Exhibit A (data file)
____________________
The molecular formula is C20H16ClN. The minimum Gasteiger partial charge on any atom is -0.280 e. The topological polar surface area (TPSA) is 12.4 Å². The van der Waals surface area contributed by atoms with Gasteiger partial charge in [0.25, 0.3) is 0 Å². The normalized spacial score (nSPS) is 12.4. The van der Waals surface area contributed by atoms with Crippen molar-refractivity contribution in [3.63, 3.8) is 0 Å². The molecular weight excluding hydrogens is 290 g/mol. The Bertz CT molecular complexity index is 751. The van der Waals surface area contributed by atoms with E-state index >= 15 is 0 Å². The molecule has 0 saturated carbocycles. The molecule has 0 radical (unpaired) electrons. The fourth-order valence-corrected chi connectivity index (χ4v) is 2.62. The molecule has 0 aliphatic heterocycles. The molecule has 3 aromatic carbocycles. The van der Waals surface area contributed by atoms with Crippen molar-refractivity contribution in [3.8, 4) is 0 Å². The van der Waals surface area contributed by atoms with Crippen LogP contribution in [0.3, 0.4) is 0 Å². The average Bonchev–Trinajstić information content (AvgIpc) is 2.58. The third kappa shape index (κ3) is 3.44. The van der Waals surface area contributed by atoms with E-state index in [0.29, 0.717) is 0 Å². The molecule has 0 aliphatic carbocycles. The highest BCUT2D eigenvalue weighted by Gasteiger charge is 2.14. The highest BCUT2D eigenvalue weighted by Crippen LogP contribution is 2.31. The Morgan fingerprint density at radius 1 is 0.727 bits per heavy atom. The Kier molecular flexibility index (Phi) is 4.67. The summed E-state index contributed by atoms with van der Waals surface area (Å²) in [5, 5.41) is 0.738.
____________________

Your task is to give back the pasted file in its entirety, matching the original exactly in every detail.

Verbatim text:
The molecular formula is C20H16ClN. The minimum Gasteiger partial charge on any atom is -0.280 e. The topological polar surface area (TPSA) is 12.4 Å². The van der Waals surface area contributed by atoms with Gasteiger partial charge in [0.25, 0.3) is 0 Å². The normalized spacial score (nSPS) is 12.4. The van der Waals surface area contributed by atoms with Crippen molar-refractivity contribution in [3.63, 3.8) is 0 Å². The molecular weight excluding hydrogens is 290 g/mol. The Bertz CT molecular complexity index is 751. The van der Waals surface area contributed by atoms with E-state index >= 15 is 0 Å². The molecule has 0 saturated carbocycles. The molecule has 0 radical (unpaired) electrons. The fourth-order valence-corrected chi connectivity index (χ4v) is 2.62. The molecule has 0 aliphatic heterocycles. The molecule has 3 aromatic carbocycles. The van der Waals surface area contributed by atoms with Crippen molar-refractivity contribution in [3.8, 4) is 0 Å². The van der Waals surface area contributed by atoms with Crippen LogP contribution in [0.3, 0.4) is 0 Å². The average Bonchev–Trinajstić information content (AvgIpc) is 2.58. The third kappa shape index (κ3) is 3.44. The van der Waals surface area contributed by atoms with E-state index in [0.29, 0.717) is 0 Å². The molecule has 0 aliphatic carbocycles. The highest BCUT2D eigenvalue weighted by Gasteiger charge is 2.14. The highest BCUT2D eigenvalue weighted by Crippen LogP contribution is 2.31. The Morgan fingerprint density at radius 1 is 0.727 bits per heavy atom. The Kier molecular flexibility index (Phi) is 4.67. The summed E-state index contributed by atoms with van der Waals surface area (Å²) in [5, 5.41) is 0.738.